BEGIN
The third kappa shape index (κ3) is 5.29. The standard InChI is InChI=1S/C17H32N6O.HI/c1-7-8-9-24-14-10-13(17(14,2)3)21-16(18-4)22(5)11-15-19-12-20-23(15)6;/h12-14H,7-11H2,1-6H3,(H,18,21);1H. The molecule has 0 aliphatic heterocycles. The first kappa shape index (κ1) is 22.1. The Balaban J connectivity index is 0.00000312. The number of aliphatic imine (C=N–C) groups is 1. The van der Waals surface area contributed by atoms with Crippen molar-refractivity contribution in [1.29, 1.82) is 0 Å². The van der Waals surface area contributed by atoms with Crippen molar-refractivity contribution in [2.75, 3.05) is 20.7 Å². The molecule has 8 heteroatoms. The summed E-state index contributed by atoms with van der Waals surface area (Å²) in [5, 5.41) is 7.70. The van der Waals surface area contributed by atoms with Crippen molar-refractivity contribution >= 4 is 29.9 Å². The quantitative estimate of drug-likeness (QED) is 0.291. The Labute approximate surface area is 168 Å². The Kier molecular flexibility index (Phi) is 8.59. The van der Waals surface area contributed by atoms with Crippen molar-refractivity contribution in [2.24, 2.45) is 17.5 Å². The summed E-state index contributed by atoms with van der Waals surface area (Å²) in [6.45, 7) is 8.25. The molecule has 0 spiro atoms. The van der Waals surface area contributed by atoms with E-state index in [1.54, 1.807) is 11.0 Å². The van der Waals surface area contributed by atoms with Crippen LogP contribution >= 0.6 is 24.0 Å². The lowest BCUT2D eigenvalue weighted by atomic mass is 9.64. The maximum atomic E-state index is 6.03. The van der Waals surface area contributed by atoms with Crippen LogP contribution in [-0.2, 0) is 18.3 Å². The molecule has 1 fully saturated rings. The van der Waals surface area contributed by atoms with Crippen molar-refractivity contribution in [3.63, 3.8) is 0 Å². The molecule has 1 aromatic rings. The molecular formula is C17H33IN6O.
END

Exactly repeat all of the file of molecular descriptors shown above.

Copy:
The third kappa shape index (κ3) is 5.29. The standard InChI is InChI=1S/C17H32N6O.HI/c1-7-8-9-24-14-10-13(17(14,2)3)21-16(18-4)22(5)11-15-19-12-20-23(15)6;/h12-14H,7-11H2,1-6H3,(H,18,21);1H. The molecule has 0 aliphatic heterocycles. The first kappa shape index (κ1) is 22.1. The Balaban J connectivity index is 0.00000312. The number of aliphatic imine (C=N–C) groups is 1. The van der Waals surface area contributed by atoms with Crippen molar-refractivity contribution in [1.29, 1.82) is 0 Å². The van der Waals surface area contributed by atoms with Crippen molar-refractivity contribution in [2.75, 3.05) is 20.7 Å². The molecule has 8 heteroatoms. The summed E-state index contributed by atoms with van der Waals surface area (Å²) in [5, 5.41) is 7.70. The van der Waals surface area contributed by atoms with Crippen molar-refractivity contribution >= 4 is 29.9 Å². The quantitative estimate of drug-likeness (QED) is 0.291. The Labute approximate surface area is 168 Å². The Kier molecular flexibility index (Phi) is 8.59. The van der Waals surface area contributed by atoms with Crippen molar-refractivity contribution in [2.24, 2.45) is 17.5 Å². The summed E-state index contributed by atoms with van der Waals surface area (Å²) in [6.45, 7) is 8.25. The molecule has 0 spiro atoms. The van der Waals surface area contributed by atoms with E-state index in [1.54, 1.807) is 11.0 Å². The van der Waals surface area contributed by atoms with Crippen LogP contribution >= 0.6 is 24.0 Å². The lowest BCUT2D eigenvalue weighted by atomic mass is 9.64. The maximum atomic E-state index is 6.03. The van der Waals surface area contributed by atoms with Crippen LogP contribution in [-0.2, 0) is 18.3 Å². The molecule has 1 fully saturated rings. The van der Waals surface area contributed by atoms with Crippen molar-refractivity contribution in [3.63, 3.8) is 0 Å². The molecule has 1 aromatic rings. The molecular formula is C17H33IN6O.